Back when the OS on your webserver was 32-bit and 512MB was a lot, arguments like this might have been germane, but I'll just claim to have been a decade ahead of my time when I wanted my FreeBSD 2.1 webservers (behind a load-balancer with shared nothing) configured without swap so that they would just panic and reboot if they ran out of memory rather than suffer the slow death of context switches and disk IO (we'd end up rebooting them anyway).
Now with 64-bit OSes and less-than-expensive multi Gigabyte RAM, plus effective ways to cap memory usage of JVM and VMs, there is little use for disk swap on clusters of machines which are identical and data-less. Even on large DB servers with 30+ GB of RAM it is silly to consider swapping to be okay unless it's for long-running queries that can tolerate large latency. OLTP type DBs should just have the DB process restarted if it gets too big.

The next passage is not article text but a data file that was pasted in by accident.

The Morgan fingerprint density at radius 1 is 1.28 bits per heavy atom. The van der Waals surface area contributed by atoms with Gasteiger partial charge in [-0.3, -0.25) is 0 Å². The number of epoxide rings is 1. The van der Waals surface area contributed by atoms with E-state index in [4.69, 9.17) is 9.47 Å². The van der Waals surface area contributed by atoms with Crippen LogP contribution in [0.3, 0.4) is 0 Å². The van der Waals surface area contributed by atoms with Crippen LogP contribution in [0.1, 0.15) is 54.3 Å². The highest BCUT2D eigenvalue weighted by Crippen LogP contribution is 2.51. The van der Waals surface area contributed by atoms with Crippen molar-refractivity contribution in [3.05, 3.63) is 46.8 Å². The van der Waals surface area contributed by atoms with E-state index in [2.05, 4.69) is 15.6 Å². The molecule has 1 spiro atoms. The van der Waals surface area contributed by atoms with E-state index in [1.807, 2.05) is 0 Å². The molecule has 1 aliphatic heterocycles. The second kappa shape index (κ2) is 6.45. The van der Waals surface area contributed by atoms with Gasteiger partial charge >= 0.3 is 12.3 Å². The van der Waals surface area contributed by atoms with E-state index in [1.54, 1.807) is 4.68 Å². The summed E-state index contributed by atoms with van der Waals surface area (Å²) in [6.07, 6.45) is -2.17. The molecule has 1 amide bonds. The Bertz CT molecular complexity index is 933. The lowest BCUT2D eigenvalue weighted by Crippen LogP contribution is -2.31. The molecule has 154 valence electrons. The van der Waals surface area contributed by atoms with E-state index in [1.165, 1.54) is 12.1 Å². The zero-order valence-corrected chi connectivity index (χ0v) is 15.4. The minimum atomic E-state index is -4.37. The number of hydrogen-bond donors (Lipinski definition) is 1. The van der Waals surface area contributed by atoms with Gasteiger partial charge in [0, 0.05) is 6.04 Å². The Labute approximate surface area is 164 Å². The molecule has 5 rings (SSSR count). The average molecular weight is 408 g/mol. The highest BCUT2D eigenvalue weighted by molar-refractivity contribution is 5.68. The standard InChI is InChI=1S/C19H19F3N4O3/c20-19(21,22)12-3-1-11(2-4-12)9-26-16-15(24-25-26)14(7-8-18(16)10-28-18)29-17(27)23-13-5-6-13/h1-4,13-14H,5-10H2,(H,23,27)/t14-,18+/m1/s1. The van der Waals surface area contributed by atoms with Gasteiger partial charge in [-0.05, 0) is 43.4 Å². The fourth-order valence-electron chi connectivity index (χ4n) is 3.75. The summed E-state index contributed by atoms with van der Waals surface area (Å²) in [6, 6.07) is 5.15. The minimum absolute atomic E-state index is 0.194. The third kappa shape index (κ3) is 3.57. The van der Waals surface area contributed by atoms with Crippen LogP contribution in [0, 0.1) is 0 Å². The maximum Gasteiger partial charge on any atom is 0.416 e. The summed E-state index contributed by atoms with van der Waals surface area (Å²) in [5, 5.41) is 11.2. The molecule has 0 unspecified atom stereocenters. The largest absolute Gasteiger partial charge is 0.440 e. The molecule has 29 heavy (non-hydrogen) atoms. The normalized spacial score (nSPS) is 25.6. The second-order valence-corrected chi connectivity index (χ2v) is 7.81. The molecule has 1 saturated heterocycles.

I'm sure there are lots of cases where you don't want to lose data and can tolerate the latency, but it certainly seems for all the low-latency "social web" sorts of applications, a load-balancer that sends new sessions to real servers based on least-response-time plus a quick reboot are going to be better remedies than the slow-death of disk swapping.
So unless you can come up with a compelling argument other than "it's always been done that way", I'm going to practice not recommending or building "clustered", web servers for interactive applications with disk swap until experience or overwhelming evidence suggests otherwise. So there.